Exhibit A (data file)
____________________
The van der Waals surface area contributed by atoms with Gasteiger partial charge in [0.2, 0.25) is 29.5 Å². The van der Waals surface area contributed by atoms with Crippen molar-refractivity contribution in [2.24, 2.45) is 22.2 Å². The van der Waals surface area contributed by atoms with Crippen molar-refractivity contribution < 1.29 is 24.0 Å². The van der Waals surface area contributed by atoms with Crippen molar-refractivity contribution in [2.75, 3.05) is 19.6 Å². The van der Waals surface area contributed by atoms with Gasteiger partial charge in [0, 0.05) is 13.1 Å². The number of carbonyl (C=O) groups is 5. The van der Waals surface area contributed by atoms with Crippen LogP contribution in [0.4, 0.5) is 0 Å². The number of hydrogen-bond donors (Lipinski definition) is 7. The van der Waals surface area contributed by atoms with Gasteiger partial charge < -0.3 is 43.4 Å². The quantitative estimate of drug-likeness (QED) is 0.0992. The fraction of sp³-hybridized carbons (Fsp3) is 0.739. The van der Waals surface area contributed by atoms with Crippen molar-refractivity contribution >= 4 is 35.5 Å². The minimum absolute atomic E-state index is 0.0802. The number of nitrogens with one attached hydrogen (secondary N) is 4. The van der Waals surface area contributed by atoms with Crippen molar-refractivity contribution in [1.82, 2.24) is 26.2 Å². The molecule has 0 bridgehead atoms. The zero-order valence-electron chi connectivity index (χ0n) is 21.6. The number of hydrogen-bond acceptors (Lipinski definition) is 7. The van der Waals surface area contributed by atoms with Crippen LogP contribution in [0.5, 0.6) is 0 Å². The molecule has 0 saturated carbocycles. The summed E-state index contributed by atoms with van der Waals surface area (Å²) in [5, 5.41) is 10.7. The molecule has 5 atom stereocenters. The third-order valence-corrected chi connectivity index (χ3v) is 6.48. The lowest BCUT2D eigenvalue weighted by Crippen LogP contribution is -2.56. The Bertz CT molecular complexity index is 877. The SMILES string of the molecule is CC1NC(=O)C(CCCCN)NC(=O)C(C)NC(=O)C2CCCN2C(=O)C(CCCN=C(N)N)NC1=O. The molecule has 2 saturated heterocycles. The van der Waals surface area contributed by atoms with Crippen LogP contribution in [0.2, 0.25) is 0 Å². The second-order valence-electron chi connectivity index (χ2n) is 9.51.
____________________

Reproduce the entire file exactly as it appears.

The van der Waals surface area contributed by atoms with Gasteiger partial charge in [0.2, 0.25) is 29.5 Å². The van der Waals surface area contributed by atoms with Crippen molar-refractivity contribution in [2.24, 2.45) is 22.2 Å². The van der Waals surface area contributed by atoms with Crippen molar-refractivity contribution < 1.29 is 24.0 Å². The van der Waals surface area contributed by atoms with Crippen molar-refractivity contribution in [2.75, 3.05) is 19.6 Å². The van der Waals surface area contributed by atoms with Gasteiger partial charge in [0, 0.05) is 13.1 Å². The number of carbonyl (C=O) groups is 5. The van der Waals surface area contributed by atoms with Crippen LogP contribution in [0.4, 0.5) is 0 Å². The number of hydrogen-bond donors (Lipinski definition) is 7. The van der Waals surface area contributed by atoms with Gasteiger partial charge < -0.3 is 43.4 Å². The quantitative estimate of drug-likeness (QED) is 0.0992. The fraction of sp³-hybridized carbons (Fsp3) is 0.739. The van der Waals surface area contributed by atoms with Crippen molar-refractivity contribution >= 4 is 35.5 Å². The minimum absolute atomic E-state index is 0.0802. The number of nitrogens with one attached hydrogen (secondary N) is 4. The van der Waals surface area contributed by atoms with Crippen molar-refractivity contribution in [1.82, 2.24) is 26.2 Å². The molecule has 0 bridgehead atoms. The zero-order valence-electron chi connectivity index (χ0n) is 21.6. The number of hydrogen-bond acceptors (Lipinski definition) is 7. The van der Waals surface area contributed by atoms with Crippen LogP contribution in [0.5, 0.6) is 0 Å². The molecule has 0 saturated carbocycles. The summed E-state index contributed by atoms with van der Waals surface area (Å²) in [5, 5.41) is 10.7. The molecule has 5 atom stereocenters. The third-order valence-corrected chi connectivity index (χ3v) is 6.48. The lowest BCUT2D eigenvalue weighted by Crippen LogP contribution is -2.56. The Bertz CT molecular complexity index is 877. The SMILES string of the molecule is CC1NC(=O)C(CCCCN)NC(=O)C(C)NC(=O)C2CCCN2C(=O)C(CCCN=C(N)N)NC1=O. The molecule has 2 saturated heterocycles. The van der Waals surface area contributed by atoms with Crippen LogP contribution in [0.2, 0.25) is 0 Å². The second-order valence-electron chi connectivity index (χ2n) is 9.51.